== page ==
Every cargo contract subcommand which interacts with a live chain needs to be invoked with flags defining the chain endpoint address and the user's private key (seed phrase). To make the commands present in this section more concise, let's first define some environmental variables with values that will be used with these flags:
export SEED="[put your 12 words seed phrase here]"
export URL="wss://ws.test.azero.dev"
Deploying our new contract can be done with instantiate subcommand. Make sure you are in mytoken folder, where our contract lives, and execute the following command:
cargo contract instantiate --suri "$SEED" --url "$URL" \
--constructor new_token \
--args 1000
The output of this command will contain a list of various events generated by the chain (paying fees, creating contact's account etc.) as a result of our deployment transaction. The last event should be System ➜ ExtrinsicSuccess indicating that the deployment was successful, followed by the information about the address of the contract we just created. Let's store this address in another environmental variable for more convenient interaction with the contract:
export CONTRACT="5GNruCfnGXjSPkW7LkRnB45MiHJJtvc6NBKZnDSnFh4So3ws
The contract address can also be used to import an existing contract into web wallet we used in the previous section. In the smart contracts manager click "Add an existing contract" and paste the address there. You also need to upload the metadata.json file with ABI, which was produced during compilation and should be present in mytoken/target/ink/ folder. After that you can interact with the contract in the same way as described previously.

Interacting with contracts

As mentioned previously in the web wallet section, there are two types of calls that one can perform on a smart contract: state queries, which ask about contract state without modifying it and executable calls, which modify the state and require submitting a signed transaction and paying a fee. These two types of actions are distinguished in cargo contract by the --dry-run flag.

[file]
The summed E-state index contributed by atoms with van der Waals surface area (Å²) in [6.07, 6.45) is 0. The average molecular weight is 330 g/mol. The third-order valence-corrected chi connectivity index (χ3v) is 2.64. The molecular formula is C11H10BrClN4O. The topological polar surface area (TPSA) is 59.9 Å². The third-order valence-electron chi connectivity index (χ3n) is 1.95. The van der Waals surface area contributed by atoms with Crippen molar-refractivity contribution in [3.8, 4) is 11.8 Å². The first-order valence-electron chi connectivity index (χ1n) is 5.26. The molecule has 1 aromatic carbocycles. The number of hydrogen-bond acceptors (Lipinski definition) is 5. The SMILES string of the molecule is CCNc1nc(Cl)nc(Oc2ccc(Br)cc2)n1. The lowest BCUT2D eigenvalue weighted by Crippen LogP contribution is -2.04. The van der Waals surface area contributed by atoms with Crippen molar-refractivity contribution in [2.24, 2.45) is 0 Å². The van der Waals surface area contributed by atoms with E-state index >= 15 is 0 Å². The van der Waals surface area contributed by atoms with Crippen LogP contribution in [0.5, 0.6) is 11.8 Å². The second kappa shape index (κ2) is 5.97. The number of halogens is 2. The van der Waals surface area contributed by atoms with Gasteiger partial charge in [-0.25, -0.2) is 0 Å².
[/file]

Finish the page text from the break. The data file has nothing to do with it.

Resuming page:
Let's start with performing the simplest argumentless state query to find out the total supply of our token:
cargo contract call --suri "$SEED" --url "$URL" \
--contract "$CONTRACT" \
--message total_supply \
--dry-run
The output will contain, among others, the data returned by our total_supply function:
Result Success!
Reverted false
Data 1000
Gas Consumed 248300975
Gas Required 6815744000
Storage Deposit StorageDeposit::Charge(0)
To perform a state query with arguments, like balance_of, we need to add --args flag, similarly to when we were deploying the contact and and calling its constructor:
cargo contract call --suri "$SEED" --url "$URL" \
--contract "$CONTRACT" \
--message balance_of \
--args 5FWmHxBXH4WfrryA6xdbaQRJALJ549aL11HMyybqDy5iNRtE \
--dry-run
Output:
Result Success!
Reverted false
Data 1000
Gas Consumed 322051074
Gas Required 6815744000
Storage Deposit StorageDeposit::Charge(0)
Here the argument can be any valid account address. Of course, at this point, all acounts other than the contract creator (the address associated with the seed phrase we have put in $SEED) have 0 tokens and the creator holds the total supply of 1000 tokens. So let's change it by transferring some tokens to another account:
cargo contract call --suri "$SEED" --url "$URL" \
--contract "$CONTRACT" \
--message transfer \
--args 5D853t8wQuHJpfWvtcB3VUyKo8Ki44HQwgTmynGT4i5UVhbr 100
This time we want to send a transaction that modifies the chain state, so the --dry-run flag should be omitted. The output will contain a list of events generated by our transaction ending with familiar System ➜ ExtrinsicSuccess indicating that our call was successful. We can now verify that the transfer of 100 tokens indeed happened:
cargo contract call --suri "$SEED" --url "$URL" \
--contract "$CONTRACT" \
--message balance_of \
--args 5FWmHxBXH4WfrryA6xdbaQRJALJ549aL11HMyybqDy5iNRtE \
--dry-run
Output:
Result Success!
Reverted false
Data 900
Gas Consumed 322051074
Gas Required 6815744000
Storage Deposit StorageDeposit::Charge(0)
cargo contract call --suri "$SEED" --url "$URL" \
--contract "$CONTRACT" \
--message balance_of \
--args 5D853t8wQuHJpfWvtcB3VUyKo8Ki44HQwgTmynGT4i5UVhbr \
--dry-run
Output:
Result Success!
Reverted false
Data 100
Gas Consumed 322051074
Gas Required 6815744000
Storage Deposit StorageDeposit::Charge(0)

Next steps

Congratulations! You are now a smart contract developer. If you would like to learn more about ink! smart contracts, we encourage you to take a dive into the excellent ink! documentation. You can also check a collection of example ink! contracts located here. If you have any problems or questions we are always happy to help, just reach us using one of the channels listed on alephzero.org.
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Outline
Web wallet
Command line
Next steps